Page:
Monica Ohuchi

Makrokosmos 3 review: powered by percussion

Minimalist and locally grown music headlined this year's edition of Portland's annual summer new music marathon

Story by MATTHEW ANDREWS
Photos by MASATAKA SUEMITSU 

I walked into Northwest Portland’s Vestas building lobby just as Portland Percussion Group was leading the crowd in a Steve Reich clap-along, an exercise in audience participation that I’d love to hear more of at these types of concerts.

Actually, there aren’t enough of these types of concerts. Produced for the third summer in a row by piano duo Stephanie & Saar (Stephanie Ho & Saar Ahuvia), the June Makrokosmos presented five hours of contemporary classical music in a setting that allowed the audience members to move around, even leave and return, as they pleased.

Portland Percussion Group played part one of Steve Reich’s ‘Drumming’ at Makrokosmos.

The original of Reich’s Clapping Music calls for two players, although many other arrangements are possible (some of my favorites are the Evelyn Glennie rendition and this dollop of ridiculousness), and PPG’s enforced recreation had the audience split into halves to play the two phases of Clapping Music’s diverging pattern. Everyone seemed to be having a grand old time, which is reason enough to do something like this, but doing service as both Happy Hour Ice Breaker and New Music Process Demonstration made it a lot better than other pre-show talks I’ve endured.

I missed the actual opener, PPG’s performance of Steve Reich’s Drumming (Part One) but I can’t say I minded too much: I’ve seen that famous video of theirs, after all, and one of the very few things I’m stodgy about is performances of single movements of larger works. But all this was just the happy hour appetizer. The real action in Makrokosmos 3: Reichmokosmos! happened up in the open atrium/auditorium on the Vestas third and fourth floor, a bright, modern space I heard multiple audients comparing to the Wieden+Kennedy auditorium two blocks away. The stage area—little more than a wide walkway limning the bottom of a tiered wooden seating area covered in floor mats—already housed the six pianos, along with a vast amount of percussion.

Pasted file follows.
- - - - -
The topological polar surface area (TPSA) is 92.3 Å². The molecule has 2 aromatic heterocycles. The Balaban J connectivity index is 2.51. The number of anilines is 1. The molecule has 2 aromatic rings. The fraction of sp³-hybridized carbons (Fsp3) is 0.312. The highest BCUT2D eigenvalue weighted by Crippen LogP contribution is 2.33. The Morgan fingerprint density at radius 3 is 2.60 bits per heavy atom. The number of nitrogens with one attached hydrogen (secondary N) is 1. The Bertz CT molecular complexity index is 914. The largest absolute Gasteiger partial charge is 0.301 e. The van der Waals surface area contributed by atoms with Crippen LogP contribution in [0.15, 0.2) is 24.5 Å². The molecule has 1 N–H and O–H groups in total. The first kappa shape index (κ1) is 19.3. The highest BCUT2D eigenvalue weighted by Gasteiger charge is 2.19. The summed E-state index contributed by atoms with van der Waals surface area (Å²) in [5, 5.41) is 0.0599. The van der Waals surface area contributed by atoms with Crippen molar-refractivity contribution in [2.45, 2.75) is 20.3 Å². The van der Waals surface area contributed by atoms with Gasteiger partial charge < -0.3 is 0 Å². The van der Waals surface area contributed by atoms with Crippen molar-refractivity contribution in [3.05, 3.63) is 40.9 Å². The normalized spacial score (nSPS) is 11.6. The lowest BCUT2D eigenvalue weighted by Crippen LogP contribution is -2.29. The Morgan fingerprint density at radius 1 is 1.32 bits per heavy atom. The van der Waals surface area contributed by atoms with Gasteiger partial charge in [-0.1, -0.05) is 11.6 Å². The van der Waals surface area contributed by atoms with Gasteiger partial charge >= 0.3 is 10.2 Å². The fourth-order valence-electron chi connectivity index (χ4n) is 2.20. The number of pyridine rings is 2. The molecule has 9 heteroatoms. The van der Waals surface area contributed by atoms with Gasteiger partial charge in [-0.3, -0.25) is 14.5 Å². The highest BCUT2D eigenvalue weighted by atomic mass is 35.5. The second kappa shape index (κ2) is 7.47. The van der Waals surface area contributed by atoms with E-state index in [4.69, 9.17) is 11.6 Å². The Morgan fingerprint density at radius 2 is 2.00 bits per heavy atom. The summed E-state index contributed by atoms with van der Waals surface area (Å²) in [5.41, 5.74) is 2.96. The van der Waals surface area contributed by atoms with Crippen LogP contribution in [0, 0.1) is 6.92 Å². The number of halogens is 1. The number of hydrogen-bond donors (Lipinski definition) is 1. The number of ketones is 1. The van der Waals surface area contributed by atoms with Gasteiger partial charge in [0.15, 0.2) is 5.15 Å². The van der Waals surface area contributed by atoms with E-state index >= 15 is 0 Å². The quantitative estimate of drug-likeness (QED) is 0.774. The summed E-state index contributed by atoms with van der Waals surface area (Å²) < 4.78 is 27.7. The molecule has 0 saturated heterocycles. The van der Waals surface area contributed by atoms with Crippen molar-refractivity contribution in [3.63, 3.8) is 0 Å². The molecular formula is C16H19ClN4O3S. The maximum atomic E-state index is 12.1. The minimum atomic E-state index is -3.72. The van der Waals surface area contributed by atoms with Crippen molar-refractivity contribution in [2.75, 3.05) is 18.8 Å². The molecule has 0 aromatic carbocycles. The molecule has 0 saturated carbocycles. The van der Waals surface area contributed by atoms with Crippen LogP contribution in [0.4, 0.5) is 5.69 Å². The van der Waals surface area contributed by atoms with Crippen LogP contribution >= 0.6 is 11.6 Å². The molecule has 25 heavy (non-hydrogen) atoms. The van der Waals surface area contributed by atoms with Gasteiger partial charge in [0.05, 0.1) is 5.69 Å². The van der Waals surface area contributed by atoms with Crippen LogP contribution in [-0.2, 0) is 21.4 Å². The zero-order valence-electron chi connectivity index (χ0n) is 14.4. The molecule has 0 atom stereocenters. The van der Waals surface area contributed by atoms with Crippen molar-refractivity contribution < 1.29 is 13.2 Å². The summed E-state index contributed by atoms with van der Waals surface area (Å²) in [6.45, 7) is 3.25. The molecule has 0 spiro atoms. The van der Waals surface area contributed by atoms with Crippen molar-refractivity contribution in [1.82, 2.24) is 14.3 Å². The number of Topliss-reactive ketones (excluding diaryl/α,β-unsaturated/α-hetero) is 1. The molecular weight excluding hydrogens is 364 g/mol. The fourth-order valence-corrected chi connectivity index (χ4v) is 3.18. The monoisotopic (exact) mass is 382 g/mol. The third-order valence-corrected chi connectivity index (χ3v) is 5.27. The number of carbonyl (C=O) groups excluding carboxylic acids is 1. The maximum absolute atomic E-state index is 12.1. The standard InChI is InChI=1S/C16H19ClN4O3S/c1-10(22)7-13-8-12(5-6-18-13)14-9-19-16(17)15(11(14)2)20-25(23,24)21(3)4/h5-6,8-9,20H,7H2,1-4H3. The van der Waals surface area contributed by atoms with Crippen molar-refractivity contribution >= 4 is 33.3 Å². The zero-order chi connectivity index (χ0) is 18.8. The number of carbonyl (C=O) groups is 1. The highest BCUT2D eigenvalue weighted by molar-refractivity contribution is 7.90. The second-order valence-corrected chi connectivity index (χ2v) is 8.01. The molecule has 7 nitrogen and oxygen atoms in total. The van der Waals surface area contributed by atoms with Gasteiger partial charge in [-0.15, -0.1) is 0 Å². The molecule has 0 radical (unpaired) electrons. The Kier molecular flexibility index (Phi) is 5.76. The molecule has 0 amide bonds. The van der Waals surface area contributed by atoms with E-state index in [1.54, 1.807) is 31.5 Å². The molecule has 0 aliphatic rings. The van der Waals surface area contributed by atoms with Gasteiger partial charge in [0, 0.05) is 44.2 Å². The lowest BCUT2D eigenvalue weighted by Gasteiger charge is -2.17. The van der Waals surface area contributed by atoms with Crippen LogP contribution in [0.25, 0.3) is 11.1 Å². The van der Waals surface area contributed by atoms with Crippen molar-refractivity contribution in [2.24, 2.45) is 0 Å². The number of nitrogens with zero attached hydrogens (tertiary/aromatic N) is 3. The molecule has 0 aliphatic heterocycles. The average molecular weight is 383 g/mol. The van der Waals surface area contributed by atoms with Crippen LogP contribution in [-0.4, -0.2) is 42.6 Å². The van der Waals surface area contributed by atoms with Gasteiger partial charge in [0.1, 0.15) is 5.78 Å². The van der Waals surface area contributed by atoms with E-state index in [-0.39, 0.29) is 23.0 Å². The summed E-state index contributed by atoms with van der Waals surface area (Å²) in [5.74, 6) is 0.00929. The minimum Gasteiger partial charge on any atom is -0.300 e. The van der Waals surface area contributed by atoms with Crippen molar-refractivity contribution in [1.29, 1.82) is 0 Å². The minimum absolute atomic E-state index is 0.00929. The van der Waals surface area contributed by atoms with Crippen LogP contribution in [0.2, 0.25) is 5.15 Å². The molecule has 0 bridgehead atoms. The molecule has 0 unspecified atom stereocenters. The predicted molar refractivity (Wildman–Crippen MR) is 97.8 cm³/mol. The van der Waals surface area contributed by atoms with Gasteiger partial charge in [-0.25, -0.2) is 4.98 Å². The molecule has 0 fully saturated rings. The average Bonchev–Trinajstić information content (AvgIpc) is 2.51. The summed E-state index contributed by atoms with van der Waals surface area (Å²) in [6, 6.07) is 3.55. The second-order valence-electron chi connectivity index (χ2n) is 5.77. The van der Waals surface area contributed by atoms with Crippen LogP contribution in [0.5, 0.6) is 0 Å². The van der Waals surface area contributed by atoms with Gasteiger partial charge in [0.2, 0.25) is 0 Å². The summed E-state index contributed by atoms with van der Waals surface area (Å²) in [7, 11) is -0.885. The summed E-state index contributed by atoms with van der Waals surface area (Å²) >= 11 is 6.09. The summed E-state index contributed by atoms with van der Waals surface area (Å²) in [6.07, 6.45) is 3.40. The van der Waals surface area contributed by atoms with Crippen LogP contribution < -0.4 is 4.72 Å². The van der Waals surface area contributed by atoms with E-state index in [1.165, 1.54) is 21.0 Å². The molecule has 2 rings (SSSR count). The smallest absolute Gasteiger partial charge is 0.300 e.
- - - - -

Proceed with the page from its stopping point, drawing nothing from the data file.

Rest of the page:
Pianos dominated, as in previous years, but this year PPG came out to show us (came out to show us, came out to show us) the power of percussion with some marvelous new ensemble music. The resulting spectacle, for all its epic grandeur, somehow remained delightfully intimate.

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Kenji Bunch

Kenji Bunch

Since ArtsWatch broke the news that one of America’s best contemporary composers was returning to his hometown after two decades winning renown in New York, where he moved to attend the Juilliard School, Kenji Bunch and his wife, the superb pianist Monica Ohuchi, have quickly become an integral part of Portland’s thriving contemporary classical music scene. They’ve played in concerts by 45th Parallel, Cascadia Composers, March Music Moderne and more, and Bunch has worked with his old teenage youth orchestra, Portland Youth Philharmonic.

This month, veteran Portland new music ensemble FearNoMusic announced that Bunch, who was already directing its admirable Young Composers Project, would become the group’s new artistic director, and Ohuchi would run the business end as executive director.

This weekend, Bunch and Ohuchi join the ensemble (composed mostly of current and former Oregon Symphony players and other top Oregon musicians) in an all-Bunch concert at Portland’s Alberta Rose Theater: an ideal opportunity for Oregon audiences to hear Bunch’s engaging, intriguing chamber music, often inspired by popular music and culture, and performed by one of Oregon’s most valuable and adventurous music groups. It’s one of the most highly recommended concerts of the year.

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Kenji Bunch will lead FearNoMusic

The Portland contemporary music ensemble gets new artistic leadership

Kenji Bunch will lead FearNoMusic

Kenji Bunch will lead FearNoMusic

Composer/violist Kenji Bunch will become the new artistic director of FearNoMusic, Portland’s no-music-barred contemporary music group, ArtsWatch just learned.

The timing is propitious: the ensemble will perform an in-depth concert of Bunch’s work in “To Brooklyn and Back: A retrospective of the chamber music of Kenji Bunch” at 8 p.m. April 18 at the Alberta Rose Theatre. And Bunch recently published a sort of statement of principles on ArtsWatch, so we know exactly what’s on his mind going forward:

“We claim to possess the world’s most sophisticated ears, honed from years of training and dedication. Would it hurt to open our minds, our hearts, and these Olympic-caliber ears of ours to make room for all kinds of music, not just the precious tunes we already have in our heads?”

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